And it is a war. And we do cry “Havoc!”
Ian McEwan, it turns out, has a triumvirate of friends whom he entrusts with his novels before anyone else, with the poet Craig Raine scolding him whenever his writing becomes too formulaic (the pair will mark FLF, “flickering log fire”, in the margins of each other’s work whenever it falls into cliche). McEwan won’t even let his friend and fellow novelist Martin Amis near his books before completion, preferring to trust it to Raine, Oxford historian Timothy Garton Ash and philosopher Galen Strawson.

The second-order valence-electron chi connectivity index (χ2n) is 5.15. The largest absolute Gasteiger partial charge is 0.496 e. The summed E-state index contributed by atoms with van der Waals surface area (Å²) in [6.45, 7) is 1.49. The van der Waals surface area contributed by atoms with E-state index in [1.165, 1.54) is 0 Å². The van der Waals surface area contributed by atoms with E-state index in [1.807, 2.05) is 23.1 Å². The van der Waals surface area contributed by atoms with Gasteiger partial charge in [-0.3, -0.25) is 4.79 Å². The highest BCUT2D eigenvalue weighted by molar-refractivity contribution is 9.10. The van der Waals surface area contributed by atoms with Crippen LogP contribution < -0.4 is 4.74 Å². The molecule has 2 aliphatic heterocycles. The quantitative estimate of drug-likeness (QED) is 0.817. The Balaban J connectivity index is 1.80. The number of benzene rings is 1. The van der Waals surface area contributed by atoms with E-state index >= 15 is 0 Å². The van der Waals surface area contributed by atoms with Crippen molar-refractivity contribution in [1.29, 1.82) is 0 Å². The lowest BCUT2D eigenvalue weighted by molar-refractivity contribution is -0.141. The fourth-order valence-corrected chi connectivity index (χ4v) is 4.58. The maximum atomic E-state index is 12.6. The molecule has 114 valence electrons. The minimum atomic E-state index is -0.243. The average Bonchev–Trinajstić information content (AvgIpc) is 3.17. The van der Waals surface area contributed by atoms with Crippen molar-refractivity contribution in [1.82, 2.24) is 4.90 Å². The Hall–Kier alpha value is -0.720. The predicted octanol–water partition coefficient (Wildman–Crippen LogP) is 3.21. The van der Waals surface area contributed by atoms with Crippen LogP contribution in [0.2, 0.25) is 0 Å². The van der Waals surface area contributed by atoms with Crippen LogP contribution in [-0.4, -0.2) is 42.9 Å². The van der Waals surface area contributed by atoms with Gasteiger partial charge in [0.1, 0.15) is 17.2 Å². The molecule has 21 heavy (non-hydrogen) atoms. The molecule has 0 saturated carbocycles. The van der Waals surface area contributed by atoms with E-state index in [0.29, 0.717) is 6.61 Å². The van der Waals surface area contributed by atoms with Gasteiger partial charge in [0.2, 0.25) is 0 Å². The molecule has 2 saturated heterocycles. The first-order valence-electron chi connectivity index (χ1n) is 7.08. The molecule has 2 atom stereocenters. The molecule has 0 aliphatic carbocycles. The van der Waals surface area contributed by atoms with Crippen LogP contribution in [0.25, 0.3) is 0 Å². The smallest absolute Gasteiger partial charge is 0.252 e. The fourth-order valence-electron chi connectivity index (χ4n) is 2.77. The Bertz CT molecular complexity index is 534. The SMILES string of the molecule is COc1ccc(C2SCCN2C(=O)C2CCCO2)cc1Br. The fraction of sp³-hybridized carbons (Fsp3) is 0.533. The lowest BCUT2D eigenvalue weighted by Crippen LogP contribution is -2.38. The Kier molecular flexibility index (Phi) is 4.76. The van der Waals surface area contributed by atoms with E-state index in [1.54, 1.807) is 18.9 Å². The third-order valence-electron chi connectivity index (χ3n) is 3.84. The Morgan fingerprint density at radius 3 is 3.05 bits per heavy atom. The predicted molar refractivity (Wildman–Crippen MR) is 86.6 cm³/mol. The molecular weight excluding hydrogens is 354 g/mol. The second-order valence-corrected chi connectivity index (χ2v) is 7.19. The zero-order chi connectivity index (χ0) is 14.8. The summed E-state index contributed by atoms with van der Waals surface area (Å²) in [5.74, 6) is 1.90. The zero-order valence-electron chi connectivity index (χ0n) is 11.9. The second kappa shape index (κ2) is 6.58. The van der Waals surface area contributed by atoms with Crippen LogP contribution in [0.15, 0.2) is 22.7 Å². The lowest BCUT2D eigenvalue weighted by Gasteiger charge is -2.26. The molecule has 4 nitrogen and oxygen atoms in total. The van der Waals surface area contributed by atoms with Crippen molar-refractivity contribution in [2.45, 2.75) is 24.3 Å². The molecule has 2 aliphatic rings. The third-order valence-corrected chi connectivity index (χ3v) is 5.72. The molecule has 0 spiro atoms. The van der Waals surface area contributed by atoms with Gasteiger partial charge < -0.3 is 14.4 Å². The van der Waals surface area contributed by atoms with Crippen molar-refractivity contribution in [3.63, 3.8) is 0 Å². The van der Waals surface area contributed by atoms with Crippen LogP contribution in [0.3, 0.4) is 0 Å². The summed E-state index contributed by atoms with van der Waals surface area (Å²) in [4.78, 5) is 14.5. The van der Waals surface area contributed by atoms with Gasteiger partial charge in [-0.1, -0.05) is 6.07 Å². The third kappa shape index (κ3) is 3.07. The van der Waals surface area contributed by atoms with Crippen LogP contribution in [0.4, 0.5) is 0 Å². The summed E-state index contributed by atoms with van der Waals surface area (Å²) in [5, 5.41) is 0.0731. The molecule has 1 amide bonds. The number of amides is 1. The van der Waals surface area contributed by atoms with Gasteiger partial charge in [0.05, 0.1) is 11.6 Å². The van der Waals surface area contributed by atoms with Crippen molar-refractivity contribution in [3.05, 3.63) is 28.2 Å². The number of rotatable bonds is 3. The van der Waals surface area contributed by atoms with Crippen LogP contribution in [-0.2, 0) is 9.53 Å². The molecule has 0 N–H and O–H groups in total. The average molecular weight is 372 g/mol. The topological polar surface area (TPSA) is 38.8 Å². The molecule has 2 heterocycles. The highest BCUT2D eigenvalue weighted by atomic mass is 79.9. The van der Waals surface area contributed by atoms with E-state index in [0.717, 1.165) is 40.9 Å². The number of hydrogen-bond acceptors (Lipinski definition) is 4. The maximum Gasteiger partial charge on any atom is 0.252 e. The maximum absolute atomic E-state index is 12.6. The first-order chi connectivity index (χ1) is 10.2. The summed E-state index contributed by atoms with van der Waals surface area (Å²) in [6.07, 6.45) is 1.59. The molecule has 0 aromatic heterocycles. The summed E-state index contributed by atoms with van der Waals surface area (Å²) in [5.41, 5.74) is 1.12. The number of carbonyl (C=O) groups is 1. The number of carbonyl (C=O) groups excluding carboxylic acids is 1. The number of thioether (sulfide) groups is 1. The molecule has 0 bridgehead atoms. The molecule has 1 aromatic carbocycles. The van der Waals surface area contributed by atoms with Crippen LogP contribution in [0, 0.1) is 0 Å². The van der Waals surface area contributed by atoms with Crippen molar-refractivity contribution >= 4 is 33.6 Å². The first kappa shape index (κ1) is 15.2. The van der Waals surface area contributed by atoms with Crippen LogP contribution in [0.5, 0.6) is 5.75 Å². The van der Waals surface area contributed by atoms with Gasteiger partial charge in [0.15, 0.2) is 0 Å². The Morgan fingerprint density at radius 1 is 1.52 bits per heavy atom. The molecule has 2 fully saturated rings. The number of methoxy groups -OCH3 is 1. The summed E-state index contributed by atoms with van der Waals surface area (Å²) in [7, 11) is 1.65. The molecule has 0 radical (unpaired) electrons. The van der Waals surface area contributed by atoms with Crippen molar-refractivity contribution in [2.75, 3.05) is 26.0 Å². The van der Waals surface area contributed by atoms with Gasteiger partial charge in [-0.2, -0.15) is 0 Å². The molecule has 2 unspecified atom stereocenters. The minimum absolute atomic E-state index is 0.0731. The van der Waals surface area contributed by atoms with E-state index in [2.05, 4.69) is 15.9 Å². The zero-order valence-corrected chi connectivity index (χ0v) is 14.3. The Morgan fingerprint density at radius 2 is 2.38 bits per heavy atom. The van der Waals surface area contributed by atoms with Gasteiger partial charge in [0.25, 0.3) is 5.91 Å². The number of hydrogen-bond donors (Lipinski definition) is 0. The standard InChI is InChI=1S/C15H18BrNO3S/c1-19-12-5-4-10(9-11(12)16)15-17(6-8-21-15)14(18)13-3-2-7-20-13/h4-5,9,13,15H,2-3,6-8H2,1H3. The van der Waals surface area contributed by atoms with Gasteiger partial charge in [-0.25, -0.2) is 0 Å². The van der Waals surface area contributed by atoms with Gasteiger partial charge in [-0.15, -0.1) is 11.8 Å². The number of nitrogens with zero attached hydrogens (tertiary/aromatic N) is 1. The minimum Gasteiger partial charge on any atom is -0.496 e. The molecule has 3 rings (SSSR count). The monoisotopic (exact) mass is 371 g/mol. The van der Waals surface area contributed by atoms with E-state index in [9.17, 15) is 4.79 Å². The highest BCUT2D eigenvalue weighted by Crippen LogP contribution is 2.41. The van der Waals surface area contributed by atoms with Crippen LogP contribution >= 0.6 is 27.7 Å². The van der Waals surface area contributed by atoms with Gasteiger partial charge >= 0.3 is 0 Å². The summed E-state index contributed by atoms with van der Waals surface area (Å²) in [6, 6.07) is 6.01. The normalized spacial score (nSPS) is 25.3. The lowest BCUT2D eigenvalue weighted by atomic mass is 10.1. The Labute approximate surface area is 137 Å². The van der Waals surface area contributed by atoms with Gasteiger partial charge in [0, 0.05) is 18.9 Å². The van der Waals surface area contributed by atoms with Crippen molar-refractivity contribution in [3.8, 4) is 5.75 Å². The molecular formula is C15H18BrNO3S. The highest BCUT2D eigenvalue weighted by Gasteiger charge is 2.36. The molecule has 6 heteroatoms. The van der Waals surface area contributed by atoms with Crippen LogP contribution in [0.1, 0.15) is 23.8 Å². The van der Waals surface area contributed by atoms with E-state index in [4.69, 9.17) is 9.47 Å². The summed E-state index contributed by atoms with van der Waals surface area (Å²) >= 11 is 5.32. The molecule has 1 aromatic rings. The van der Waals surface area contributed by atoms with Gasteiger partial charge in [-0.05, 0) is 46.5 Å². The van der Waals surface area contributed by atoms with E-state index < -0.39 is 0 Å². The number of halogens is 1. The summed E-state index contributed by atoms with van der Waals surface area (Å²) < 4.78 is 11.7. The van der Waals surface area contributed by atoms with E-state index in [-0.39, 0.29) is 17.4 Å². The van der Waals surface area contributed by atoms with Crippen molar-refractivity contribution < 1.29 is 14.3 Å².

I don’t feel established or skilled enough to give advice on the craft of writing itself (beyond the usual of punctuation, and so on). But I do think good writers go through several stages when they’re starting out.
- Stage One: Writing in cliché.
- Stage Two: Learning to identify cliché, but unable to stop it.
- Stage Three: Bestriding the literary world like a colossus.
No, I haven’t reached this stage yet.